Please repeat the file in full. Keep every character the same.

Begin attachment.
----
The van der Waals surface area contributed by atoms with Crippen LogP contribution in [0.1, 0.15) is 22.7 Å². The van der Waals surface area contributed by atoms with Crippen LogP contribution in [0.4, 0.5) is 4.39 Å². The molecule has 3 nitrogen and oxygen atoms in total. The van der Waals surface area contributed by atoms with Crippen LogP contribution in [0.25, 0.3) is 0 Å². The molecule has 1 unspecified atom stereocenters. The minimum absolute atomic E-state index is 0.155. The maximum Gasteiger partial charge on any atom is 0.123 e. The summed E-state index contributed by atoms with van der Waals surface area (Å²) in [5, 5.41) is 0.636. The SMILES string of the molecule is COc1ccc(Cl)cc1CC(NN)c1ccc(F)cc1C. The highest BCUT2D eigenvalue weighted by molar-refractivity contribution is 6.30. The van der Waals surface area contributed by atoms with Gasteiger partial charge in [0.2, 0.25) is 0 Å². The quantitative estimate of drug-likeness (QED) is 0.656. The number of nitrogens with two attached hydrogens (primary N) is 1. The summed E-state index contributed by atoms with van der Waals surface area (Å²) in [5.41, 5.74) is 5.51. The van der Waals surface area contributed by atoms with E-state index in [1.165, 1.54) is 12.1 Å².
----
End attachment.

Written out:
The van der Waals surface area contributed by atoms with Crippen LogP contribution in [0.1, 0.15) is 22.7 Å². The van der Waals surface area contributed by atoms with Crippen LogP contribution in [0.4, 0.5) is 4.39 Å². The molecule has 3 nitrogen and oxygen atoms in total. The van der Waals surface area contributed by atoms with Crippen LogP contribution in [0.25, 0.3) is 0 Å². The molecule has 1 unspecified atom stereocenters. The minimum absolute atomic E-state index is 0.155. The maximum Gasteiger partial charge on any atom is 0.123 e. The summed E-state index contributed by atoms with van der Waals surface area (Å²) in [5, 5.41) is 0.636. The SMILES string of the molecule is COc1ccc(Cl)cc1CC(NN)c1ccc(F)cc1C. The highest BCUT2D eigenvalue weighted by molar-refractivity contribution is 6.30. The van der Waals surface area contributed by atoms with Gasteiger partial charge in [0.2, 0.25) is 0 Å². The quantitative estimate of drug-likeness (QED) is 0.656. The number of nitrogens with two attached hydrogens (primary N) is 1. The summed E-state index contributed by atoms with van der Waals surface area (Å²) in [5.41, 5.74) is 5.51. The van der Waals surface area contributed by atoms with E-state index in [1.165, 1.54) is 12.1 Å².